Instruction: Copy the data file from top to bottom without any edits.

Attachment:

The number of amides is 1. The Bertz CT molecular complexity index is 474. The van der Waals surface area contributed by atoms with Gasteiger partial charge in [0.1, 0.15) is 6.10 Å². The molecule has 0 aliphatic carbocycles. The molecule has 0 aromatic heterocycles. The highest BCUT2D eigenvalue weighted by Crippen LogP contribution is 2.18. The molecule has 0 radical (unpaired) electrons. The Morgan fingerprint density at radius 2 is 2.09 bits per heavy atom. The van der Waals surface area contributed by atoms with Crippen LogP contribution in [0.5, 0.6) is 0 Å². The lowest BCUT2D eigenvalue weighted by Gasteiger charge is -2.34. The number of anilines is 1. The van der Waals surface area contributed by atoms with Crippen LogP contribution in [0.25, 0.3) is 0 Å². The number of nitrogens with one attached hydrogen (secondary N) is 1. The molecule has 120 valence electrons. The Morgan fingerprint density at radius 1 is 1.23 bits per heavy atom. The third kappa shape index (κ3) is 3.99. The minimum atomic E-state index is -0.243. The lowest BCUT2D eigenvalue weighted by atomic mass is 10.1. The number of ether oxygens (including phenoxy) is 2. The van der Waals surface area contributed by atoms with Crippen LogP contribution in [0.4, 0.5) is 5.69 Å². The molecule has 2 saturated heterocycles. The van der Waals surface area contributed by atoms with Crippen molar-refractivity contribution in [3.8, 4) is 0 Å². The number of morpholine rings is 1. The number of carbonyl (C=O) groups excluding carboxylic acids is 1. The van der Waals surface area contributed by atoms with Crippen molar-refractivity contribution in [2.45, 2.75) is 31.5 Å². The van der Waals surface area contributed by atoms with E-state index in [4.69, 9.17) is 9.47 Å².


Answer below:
The number of amides is 1. The Bertz CT molecular complexity index is 474. The van der Waals surface area contributed by atoms with Gasteiger partial charge in [0.1, 0.15) is 6.10 Å². The molecule has 0 aliphatic carbocycles. The molecule has 0 aromatic heterocycles. The highest BCUT2D eigenvalue weighted by Crippen LogP contribution is 2.18. The molecule has 0 radical (unpaired) electrons. The Morgan fingerprint density at radius 2 is 2.09 bits per heavy atom. The van der Waals surface area contributed by atoms with Crippen LogP contribution in [0.5, 0.6) is 0 Å². The lowest BCUT2D eigenvalue weighted by Gasteiger charge is -2.34. The number of anilines is 1. The van der Waals surface area contributed by atoms with Crippen LogP contribution in [0.25, 0.3) is 0 Å². The number of nitrogens with one attached hydrogen (secondary N) is 1. The molecule has 120 valence electrons. The Morgan fingerprint density at radius 1 is 1.23 bits per heavy atom. The third kappa shape index (κ3) is 3.99. The minimum atomic E-state index is -0.243. The lowest BCUT2D eigenvalue weighted by atomic mass is 10.1. The number of ether oxygens (including phenoxy) is 2. The van der Waals surface area contributed by atoms with Crippen LogP contribution in [0.4, 0.5) is 5.69 Å². The molecule has 2 saturated heterocycles. The van der Waals surface area contributed by atoms with Crippen molar-refractivity contribution in [3.8, 4) is 0 Å². The number of morpholine rings is 1. The number of carbonyl (C=O) groups excluding carboxylic acids is 1. The van der Waals surface area contributed by atoms with Crippen molar-refractivity contribution in [2.45, 2.75) is 31.5 Å². The van der Waals surface area contributed by atoms with E-state index in [4.69, 9.17) is 9.47 Å².